As more of its neighboring states move to legalize marijuana, Connecticut is increasingly likely to enact the reform itself, incoming House Speaker Matt Ritter (D) said on Thursday. He put the chances of state lawmakers passing a legalization bill during next year’s legislative session at 50–50., and said that the body should hold a vote on the issue regardless of whether it has enough support to pass.
“It is now legal in New Jersey, New York is coming, and it’s legal in Massachusetts,” Ritter said at a virtual meeting hosted by a business organization. “Connecticut cannot fortify its border.”
Lawmakers in neighboring Rhode Island also recently took up a legalization bill there at a hearing this week, and top lawmakers in the state are preparing a push to end cannabis prohibition in 2021.
Connecticut residents—including people he knows personally—are already traveling to Massachusetts to buy legal marijuana and bringing it back to the state, Ritter said in his new comments.
“I have a lot of neighbors and friends that go to work every day who take care of their families,” the incoming speaker said. “They go to Northampton, they buy pot. They drive back, and they are still practicing responsible adults. You can’t just pretend that it’s not all around you and readily available.”
As for legalization in Connecticut, “I think it’s got a 50–50 chance of passing this year,” he said, “and I think you should have a vote regardless.”
Ritter has been a vocal proponent of marijuana reform in Connecticut and said earlier this month that legalization in the state is “inevitable.” His remarks this week came during a meeting with the Connecticut Retail Merchants Association, which was first reported by the Hartford Courant.
Watch the speaker’s marijuana comments, about 53:35 into the video below:
Sen. Kevin Kelly (R), the incoming Senate minority leader, also spoke at Thursday’s meeting. He said Connecticut doesn’t necessarily need to legalize simply because its neighbors are doing so.
“Just because other states do it doesn’t necessarily mean that Connecticut must do it,” he said. “I think we have to look at what our own people, what our own families want and what we hear from our constituents and decide whether or not this is something that, as a social policy, is good for our state and the youth of our state. Is it something that we want them to be engaging in and to be utilizing on a daily basis or more frequently than they’re allowed to?”
Recent studies indicate legalization has not caused an increase in teen marijuana use. A report from Colorado in August concluded that youth cannabis consumption “has not significantly changed since legalization” in 2012, while a U.S. Centers for Disease Control and Prevention report that same month found that marijuana use by high school students actually fell between 2013 and 2019. A report published just this week by the CDC found that teen marijuana treatment admissions fell sharply in states that had legalized.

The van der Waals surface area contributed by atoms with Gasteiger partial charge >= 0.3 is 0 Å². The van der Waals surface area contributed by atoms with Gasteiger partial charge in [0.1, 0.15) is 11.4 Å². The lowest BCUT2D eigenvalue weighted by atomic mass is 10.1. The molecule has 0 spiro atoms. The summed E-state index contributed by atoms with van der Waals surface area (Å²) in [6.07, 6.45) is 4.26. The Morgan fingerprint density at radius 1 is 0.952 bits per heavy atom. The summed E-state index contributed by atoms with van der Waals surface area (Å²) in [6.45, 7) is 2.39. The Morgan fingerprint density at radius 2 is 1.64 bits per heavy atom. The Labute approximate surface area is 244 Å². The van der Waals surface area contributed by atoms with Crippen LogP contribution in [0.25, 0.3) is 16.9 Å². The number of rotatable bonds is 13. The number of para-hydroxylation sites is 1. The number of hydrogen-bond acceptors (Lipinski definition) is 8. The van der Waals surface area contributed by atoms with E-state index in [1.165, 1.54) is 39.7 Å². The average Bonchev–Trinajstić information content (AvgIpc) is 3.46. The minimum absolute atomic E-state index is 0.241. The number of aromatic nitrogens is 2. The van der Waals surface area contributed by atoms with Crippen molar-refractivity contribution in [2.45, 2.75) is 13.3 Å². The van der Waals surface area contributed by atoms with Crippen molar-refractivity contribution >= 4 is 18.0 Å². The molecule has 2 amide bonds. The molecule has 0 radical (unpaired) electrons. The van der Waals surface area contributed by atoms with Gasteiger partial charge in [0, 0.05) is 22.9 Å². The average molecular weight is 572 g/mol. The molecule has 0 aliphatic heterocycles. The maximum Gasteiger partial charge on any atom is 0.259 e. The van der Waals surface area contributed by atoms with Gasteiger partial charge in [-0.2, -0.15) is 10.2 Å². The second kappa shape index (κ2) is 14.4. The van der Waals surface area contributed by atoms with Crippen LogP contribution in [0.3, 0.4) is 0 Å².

Kelly, the Senate GOP leader, also noted at Thursday’s meeting that lawmakers in other states have been motivated to legalize marijuana in order to boost state revenue. Legal cannabis industries in some states have fueled billions in economic activity and brought in hundreds of millions of dollars to state budgets.
Ritter, however, claimed not to care about revenue. Rather, he said he’s motivated more by a desire “to right historical wrongs,” citing his own observations of racial disparities in marijuana-related arrests.
“For too long, black and brown people in cities back in the ’80s and ’90s went to jail for marijuana offenses,” he said, while college students and suburban residents “smoke with impunity.”
“The expungement of those criminal violations is very important to me,” Ritter added.
Kelly acknowledged the issue cuts across party lines. “I really don’t think this is a Republican–Democrat, necessarily, view,” he said. “It’s more individualized than that. And it will depend upon where one’s perspective is and where they come in on legalization.”
Connecticut Gov. Ned Lamont (D) said earlier this month that legalizing marijuana could prevent the spread of COVID-19 by people traveling to neighboring states to buy marijuana. Officials have “got to think regionally when it comes to how we deal with the pandemic,” he said, “and I think we have to think regionally when it comes to marijuana, as well.”
U.S. voters’ passage of every major state-level drug reform measure on the ballot on Election Day this month has already spurred action by officials and organizers in neighboring states, including New York, Rhode Island and others. In many states where cannabis was on the ballot, legalization got more votes than either Donald Trump’s or Joe Biden’s presidential bids.
Congressman Earl Blumenauer (D-OR) told Marijuana Moment after Election Day that the overwhelming results are likely to encourage reform at the federal level.
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